Sunday, February 19, 2006


I finished reading 1776 (David McCullough) this morning. It has taken me frustratingly long to get through it because of everything else going on, but it was a great read.

My knowledge of history is weaker than I would like it to be -- it's one of those subjects that I was rarely taught well in school and about which I had only moderate motivation to pursue myself, and as a result I only know a fraction of the things I think I probably should. The big reason I liked this book is not only because I learned a lot of information I hadn't already known, but also that it was written in such a way that I think I am likely to remember it. I now have real stories to attach to the phrases I vaguely remember from school (e.g. guns of Ticonderoga), I know why and when Washington's army was encamped a mile or two from my high school, and I know what happened at the Siege of Boston.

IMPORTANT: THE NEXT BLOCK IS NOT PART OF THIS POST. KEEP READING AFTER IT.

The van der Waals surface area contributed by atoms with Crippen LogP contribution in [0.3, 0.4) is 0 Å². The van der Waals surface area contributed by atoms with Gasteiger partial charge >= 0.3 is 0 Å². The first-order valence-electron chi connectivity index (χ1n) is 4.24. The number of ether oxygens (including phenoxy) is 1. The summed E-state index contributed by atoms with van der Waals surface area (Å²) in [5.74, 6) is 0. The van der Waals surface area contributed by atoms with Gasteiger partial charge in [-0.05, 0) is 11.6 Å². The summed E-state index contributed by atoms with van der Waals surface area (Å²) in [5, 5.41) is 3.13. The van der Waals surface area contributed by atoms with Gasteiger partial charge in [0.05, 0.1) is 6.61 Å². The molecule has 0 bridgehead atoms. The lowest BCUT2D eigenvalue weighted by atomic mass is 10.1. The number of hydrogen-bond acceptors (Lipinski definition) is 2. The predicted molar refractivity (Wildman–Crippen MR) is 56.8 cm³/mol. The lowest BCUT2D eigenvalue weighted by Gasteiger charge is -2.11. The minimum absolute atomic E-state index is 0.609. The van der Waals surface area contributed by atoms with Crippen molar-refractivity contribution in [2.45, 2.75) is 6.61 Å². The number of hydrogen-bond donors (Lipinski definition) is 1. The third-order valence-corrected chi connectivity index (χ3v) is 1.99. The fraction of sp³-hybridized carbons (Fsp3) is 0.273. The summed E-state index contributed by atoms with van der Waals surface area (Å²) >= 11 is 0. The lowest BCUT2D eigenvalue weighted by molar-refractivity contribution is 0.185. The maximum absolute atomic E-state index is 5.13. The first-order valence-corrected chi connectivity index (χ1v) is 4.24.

The book is relevant to some of our current military conflicts as well. Like a lot of people we're fighting around the world, we as an army were untrained; had serious shortages of weapons and ammunition and often resorted to stuff made at home from whatever happened to be around (broom handles, rakes, etc.); were often wthout adequate clothing and shoes; used our greater knowledge of the landscape to our advantage; and most of all, had political and ideological motivation so strong that we managed to turn all our limitations into military advantage despite conventional wisdom about conflict and battle. Is it possible to overcome a force like that militarily?


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